- Prince Caspian also provides a straight example of the trope when Lucy was attacked by a non-talking bear when they were traveling to meet the Narnian army. It serves as a warning that Narnia as a whole is not the nice place they were rulers of.
- Richard Adams' Shardik, as referenced in the Stephen King entry above, features a bear which is believed to personify the power of God. Whether or not this is true, the bear only ever seems to maul the bad guys.
- In the Cambridge Latin Course series of plot-oriented textbooks, a bitter British chieftain attempts to kill his rival chieftain with a bear he has spent a year training for murder. The bear breaks free of control and goes on a rampage, nearly killing the king. The rampage is stopped by Quintus, who has a penchant for heroic animal abuse. Nobody ever said it made sense.
- The Bear Kingdom trilogy by Michael Coleman, might as well be called Everything's Worse with Bears: The Series. It takes place in an Alternate Universe, where bears have taken over, and humans are nothing more than slaves/pets, and sometimes...food.
- In the Judge Dee story The Haunted Monastery, the judge, faced with a Complete Monster whose reputation and connections at the Imperial Court make him untouchable by the law, locks him in a room with an angry bear.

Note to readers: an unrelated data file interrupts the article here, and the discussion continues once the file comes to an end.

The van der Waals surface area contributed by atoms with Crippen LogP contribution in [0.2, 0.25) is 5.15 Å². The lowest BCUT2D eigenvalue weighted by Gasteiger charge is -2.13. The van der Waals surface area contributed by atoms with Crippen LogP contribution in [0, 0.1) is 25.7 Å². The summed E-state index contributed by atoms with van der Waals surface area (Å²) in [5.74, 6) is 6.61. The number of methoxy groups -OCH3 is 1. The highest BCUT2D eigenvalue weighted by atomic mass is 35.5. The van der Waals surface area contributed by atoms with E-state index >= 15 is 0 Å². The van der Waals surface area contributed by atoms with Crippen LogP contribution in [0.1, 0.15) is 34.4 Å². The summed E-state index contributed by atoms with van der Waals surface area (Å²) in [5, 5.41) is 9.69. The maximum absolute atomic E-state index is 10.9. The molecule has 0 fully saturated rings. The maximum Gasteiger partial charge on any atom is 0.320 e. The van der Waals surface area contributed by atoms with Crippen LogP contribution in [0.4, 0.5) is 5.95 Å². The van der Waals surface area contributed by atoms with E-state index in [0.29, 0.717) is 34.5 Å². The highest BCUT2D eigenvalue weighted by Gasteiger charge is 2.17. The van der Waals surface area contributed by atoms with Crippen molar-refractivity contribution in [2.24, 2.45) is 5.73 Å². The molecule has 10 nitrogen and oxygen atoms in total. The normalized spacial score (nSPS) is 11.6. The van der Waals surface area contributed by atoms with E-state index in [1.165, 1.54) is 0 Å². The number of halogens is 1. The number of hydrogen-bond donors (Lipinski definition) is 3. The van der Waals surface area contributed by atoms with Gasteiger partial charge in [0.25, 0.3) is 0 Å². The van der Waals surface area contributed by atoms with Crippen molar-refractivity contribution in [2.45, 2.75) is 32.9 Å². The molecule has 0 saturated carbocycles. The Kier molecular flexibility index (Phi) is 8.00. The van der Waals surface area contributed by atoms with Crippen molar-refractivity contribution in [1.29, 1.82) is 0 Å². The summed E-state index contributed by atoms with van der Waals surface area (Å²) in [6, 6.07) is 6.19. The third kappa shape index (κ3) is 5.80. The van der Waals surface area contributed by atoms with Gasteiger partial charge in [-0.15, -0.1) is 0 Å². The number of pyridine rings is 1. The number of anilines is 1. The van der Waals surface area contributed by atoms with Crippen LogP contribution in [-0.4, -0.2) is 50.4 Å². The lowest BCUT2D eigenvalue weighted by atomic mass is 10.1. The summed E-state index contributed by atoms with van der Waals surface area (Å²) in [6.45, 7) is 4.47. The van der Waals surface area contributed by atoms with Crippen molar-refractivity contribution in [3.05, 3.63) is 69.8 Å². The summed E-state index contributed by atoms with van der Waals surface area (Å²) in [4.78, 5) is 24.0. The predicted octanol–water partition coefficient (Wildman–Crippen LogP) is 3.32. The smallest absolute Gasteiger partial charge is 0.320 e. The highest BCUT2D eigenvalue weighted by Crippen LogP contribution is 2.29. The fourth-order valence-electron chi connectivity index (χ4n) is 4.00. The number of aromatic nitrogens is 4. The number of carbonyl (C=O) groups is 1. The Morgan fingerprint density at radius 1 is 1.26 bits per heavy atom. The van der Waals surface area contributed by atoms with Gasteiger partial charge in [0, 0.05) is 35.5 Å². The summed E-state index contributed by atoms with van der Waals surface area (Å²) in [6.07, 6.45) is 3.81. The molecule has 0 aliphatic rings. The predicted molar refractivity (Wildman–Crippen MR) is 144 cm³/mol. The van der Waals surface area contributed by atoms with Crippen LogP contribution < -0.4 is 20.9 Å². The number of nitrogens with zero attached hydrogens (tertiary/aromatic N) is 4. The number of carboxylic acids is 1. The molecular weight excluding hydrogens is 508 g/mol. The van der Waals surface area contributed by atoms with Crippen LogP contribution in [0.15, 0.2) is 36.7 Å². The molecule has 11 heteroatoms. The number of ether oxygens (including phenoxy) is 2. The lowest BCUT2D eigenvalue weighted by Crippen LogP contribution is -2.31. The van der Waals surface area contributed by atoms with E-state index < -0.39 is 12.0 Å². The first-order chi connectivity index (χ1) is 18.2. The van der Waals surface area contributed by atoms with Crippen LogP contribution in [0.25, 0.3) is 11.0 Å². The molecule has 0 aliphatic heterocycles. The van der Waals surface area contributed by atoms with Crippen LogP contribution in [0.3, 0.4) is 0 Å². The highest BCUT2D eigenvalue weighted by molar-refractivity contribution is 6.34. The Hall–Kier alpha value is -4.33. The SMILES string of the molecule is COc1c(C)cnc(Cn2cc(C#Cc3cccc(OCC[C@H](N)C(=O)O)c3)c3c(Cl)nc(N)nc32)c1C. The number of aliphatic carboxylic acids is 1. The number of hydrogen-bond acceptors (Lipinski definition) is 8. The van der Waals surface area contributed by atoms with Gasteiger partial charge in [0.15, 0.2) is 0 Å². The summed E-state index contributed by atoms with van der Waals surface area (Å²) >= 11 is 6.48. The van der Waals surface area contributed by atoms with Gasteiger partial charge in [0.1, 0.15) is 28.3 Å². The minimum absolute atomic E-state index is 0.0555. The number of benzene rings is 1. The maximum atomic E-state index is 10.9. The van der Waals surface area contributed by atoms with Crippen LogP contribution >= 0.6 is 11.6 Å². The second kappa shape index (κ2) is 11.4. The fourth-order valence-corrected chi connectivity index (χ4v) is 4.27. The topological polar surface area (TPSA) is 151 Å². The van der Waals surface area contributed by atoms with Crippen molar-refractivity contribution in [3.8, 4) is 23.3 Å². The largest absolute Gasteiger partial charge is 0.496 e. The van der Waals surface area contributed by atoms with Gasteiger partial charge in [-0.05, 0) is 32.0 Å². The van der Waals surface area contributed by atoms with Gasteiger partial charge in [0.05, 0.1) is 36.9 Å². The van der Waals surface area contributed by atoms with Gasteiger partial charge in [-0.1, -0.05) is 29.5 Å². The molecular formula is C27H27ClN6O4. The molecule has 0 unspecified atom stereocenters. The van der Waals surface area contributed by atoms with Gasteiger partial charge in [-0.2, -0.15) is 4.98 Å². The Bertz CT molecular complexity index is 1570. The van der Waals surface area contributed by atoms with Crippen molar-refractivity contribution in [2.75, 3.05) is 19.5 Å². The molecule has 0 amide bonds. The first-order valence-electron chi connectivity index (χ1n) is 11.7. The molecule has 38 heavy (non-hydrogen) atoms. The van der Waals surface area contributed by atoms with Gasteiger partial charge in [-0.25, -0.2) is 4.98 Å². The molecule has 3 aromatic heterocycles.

- In Monster Hunter Vendetta, the MHI compound is attacked by an army of zombie animals, including at least one zombie bear that Owen and Agent Franks have to kill at close range.
- In the Hoka stories, the aliens look like teddy bears, but they are indeed a menace. To your sanity, at least.
- In L. Jagi Lamplighter's Prospero's Daughter trilogy, Logistilla's bear is her guard, and it menaces some of her family on occasion.
- Elisha in 2 Kings 2:23-24 of The Bible, while walking up to Bethel, was insulted by some bandits. They had called him "bald head" and implied that he had been complicit in the death of Elijah. His response? Summoning two bears to come and maul 42 of them, making this trope Older Than Feudalism. There's a reason why this story isn't included in compilations of Bible stories meant for toddlers.
- Also, David kills a bear and a lion that threaten his flock. People tend to forget that although he was only twelvish when he fought the giant Goliath, he was a pretty Badass kid.
- Even God himself states that bears make things worse in Amos 5:19: "It will be as though a man fled from a lion only to meet a bear."
- In the first of Keith Taylor's Bard stories, "Fugitives in Winter", Felimid tricks the enraged king hunting him into following a false trail into a bear cave. He wasn't expecting the inhabitant to be a two-headed monster that refused to stop at killing just the king, though...
- A bear tries to attack the hunter in The Fox and The Hound, but Chief saves him.
- Averted in Remote Man. The situation gets worse because of the smugglers who target the bears, not the bears themselves.
- The Girl Who Loved Tom Gordon: A little girl lost for weeks in the forest is bad enough. This is also the Appalachians.